This comment was posted a few days ago from a school principal in Texas who just earned his doctorate. He wonders what happened to the noble profession he entered.
I wanted to share some good news with you – I completed my dissertation in education and received my doctorate! It was the most stressful and rewarding experience of my life, and despite all the angst and anxiety, I survived intact!
However, the world of education has changed radically since I began my doctorate. Here in Texas, education is still not funded adequately or equitably. The school that I’m principal of just spent the last of our budget, and we know we don’t have enough supplies for the rest of the year. Costs went up, but the budget stayed the same. We’re still short 40 science books, because the district didn’t account for the growth our campus experienced this school year, but hey, science isn’t tested in the grade affected, so, and I’m not making this up, the book coordinator asked we could just photocopy 40 books. No wonder we don’t have enough paper to make the year!
More disturbing is the fact that state testing remains the gotcha that dooms teachers, administrators, schools and districts. Though some understanding the escalating standards are unsustainable, there are still enough pitfalls to trap educators. For instance, how special education students are assessed.
If you didn’t know, the state expects ALL students to test on grade level and meet the state expectations for students. In the past, testing for special needs students included accommodations and modifications to provide equity in the assessment for them. Now, they take the exact same test as all general education students, just online instead of accommodated.
I recognize the goal to measure every student the same, but it is unrealistic to expect special needs students to perform at the same level as general education students. Several of my colleagues and I liken this to expecting all students, both able bodies and differently-abled, to run the mile on the track at the high school. It’s not just or equitable to maintain a set standard for success in that case, but for the state assessment, we’re doing just that.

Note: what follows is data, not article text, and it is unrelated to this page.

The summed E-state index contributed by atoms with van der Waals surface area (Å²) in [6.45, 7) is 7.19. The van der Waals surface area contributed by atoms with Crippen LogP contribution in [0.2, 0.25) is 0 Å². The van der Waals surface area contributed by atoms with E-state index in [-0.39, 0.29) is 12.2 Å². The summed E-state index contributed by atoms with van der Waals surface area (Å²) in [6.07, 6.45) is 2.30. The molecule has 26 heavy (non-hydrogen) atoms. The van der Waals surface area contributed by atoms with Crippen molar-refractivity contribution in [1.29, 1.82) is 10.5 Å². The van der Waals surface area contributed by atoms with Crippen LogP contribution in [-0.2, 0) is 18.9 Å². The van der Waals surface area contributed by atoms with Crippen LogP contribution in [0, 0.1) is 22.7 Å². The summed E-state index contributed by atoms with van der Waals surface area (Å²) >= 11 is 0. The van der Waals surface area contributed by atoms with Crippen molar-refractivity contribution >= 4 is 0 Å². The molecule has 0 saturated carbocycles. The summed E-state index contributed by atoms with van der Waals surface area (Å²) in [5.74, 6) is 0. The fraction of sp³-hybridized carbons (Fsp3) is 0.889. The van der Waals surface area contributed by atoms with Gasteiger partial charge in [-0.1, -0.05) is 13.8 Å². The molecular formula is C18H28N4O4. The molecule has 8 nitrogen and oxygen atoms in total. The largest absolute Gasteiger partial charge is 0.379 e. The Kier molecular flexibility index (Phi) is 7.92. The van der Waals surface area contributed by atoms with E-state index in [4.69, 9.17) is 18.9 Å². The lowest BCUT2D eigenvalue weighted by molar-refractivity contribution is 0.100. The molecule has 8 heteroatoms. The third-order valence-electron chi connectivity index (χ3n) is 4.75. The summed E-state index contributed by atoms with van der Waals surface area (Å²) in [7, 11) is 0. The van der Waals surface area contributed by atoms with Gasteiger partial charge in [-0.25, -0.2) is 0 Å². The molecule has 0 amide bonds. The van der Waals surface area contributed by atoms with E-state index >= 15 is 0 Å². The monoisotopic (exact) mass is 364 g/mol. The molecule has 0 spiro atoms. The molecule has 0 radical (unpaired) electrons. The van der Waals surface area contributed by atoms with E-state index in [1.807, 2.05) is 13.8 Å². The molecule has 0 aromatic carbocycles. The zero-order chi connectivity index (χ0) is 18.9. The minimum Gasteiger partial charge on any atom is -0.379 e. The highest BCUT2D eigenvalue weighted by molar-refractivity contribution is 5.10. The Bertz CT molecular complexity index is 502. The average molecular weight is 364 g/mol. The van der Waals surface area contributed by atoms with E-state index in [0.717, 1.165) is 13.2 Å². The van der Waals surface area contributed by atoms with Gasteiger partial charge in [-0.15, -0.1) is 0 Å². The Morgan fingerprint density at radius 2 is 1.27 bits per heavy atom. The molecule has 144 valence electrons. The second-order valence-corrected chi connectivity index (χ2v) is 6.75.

Of course, the ramifications of this expectation affects the schools and districts, not the students. In fact, the way the assessment rules have been amended, it is perfectly reasonable for a student to meet the required standards less than 50% of the time 3rd grade through high school, and still be promoted and even graduate. No, it’s how it impacts the schools and the districts. That is so demoralizing.
Since the state demands we get all students to grade level, if we don’t, we are considered Improvement Required (IR), or as I call your school sucks. The hoops you have to jump through are endless and pointless. And, since we are rated on an entirely new and unique population every year, it’s not like there’s a reasonable standard we can ever meet.
So, in four short weeks, the state will demand we test our students over standards that are constantly changing, on a test that has nothing to do with what we should be doing in our classrooms, to please bureaucrats who I believe are truly intent on destroying public education.
I once thought education was the most principled and noble profession, and I think it can be, and it should be. But, right now, I can only feel a target on my back.